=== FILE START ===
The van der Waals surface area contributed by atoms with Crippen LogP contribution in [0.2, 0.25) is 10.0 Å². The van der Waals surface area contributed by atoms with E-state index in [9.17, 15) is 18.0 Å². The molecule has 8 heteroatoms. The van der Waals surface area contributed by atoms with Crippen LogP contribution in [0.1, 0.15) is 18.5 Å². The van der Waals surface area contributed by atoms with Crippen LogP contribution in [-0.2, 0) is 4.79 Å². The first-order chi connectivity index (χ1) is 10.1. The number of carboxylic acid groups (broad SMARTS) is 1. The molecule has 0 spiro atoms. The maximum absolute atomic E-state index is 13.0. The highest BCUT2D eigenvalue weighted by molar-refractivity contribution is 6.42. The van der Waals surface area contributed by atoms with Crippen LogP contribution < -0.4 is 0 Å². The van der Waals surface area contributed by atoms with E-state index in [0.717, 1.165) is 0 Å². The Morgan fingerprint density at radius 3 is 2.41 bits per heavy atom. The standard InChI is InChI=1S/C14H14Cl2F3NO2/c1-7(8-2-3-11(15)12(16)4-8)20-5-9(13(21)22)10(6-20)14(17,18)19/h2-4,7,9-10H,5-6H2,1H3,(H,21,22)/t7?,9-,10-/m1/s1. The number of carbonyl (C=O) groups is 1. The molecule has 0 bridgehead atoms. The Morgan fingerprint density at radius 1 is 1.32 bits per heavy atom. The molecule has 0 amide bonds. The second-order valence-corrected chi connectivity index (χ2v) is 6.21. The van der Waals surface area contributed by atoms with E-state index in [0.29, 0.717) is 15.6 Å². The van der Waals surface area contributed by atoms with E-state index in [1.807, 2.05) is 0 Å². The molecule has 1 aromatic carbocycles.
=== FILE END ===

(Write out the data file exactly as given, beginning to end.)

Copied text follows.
The van der Waals surface area contributed by atoms with Crippen LogP contribution in [0.2, 0.25) is 10.0 Å². The van der Waals surface area contributed by atoms with E-state index in [9.17, 15) is 18.0 Å². The molecule has 8 heteroatoms. The van der Waals surface area contributed by atoms with Crippen LogP contribution in [0.1, 0.15) is 18.5 Å². The van der Waals surface area contributed by atoms with Crippen LogP contribution in [-0.2, 0) is 4.79 Å². The first-order chi connectivity index (χ1) is 10.1. The number of carboxylic acid groups (broad SMARTS) is 1. The molecule has 0 spiro atoms. The maximum absolute atomic E-state index is 13.0. The highest BCUT2D eigenvalue weighted by molar-refractivity contribution is 6.42. The van der Waals surface area contributed by atoms with Crippen LogP contribution < -0.4 is 0 Å². The van der Waals surface area contributed by atoms with E-state index in [0.717, 1.165) is 0 Å². The Morgan fingerprint density at radius 3 is 2.41 bits per heavy atom. The standard InChI is InChI=1S/C14H14Cl2F3NO2/c1-7(8-2-3-11(15)12(16)4-8)20-5-9(13(21)22)10(6-20)14(17,18)19/h2-4,7,9-10H,5-6H2,1H3,(H,21,22)/t7?,9-,10-/m1/s1. The number of carbonyl (C=O) groups is 1. The molecule has 0 bridgehead atoms. The Morgan fingerprint density at radius 1 is 1.32 bits per heavy atom. The molecule has 0 amide bonds. The second-order valence-corrected chi connectivity index (χ2v) is 6.21. The van der Waals surface area contributed by atoms with E-state index in [0.29, 0.717) is 15.6 Å². The van der Waals surface area contributed by atoms with E-state index in [1.807, 2.05) is 0 Å². The molecule has 1 aromatic carbocycles.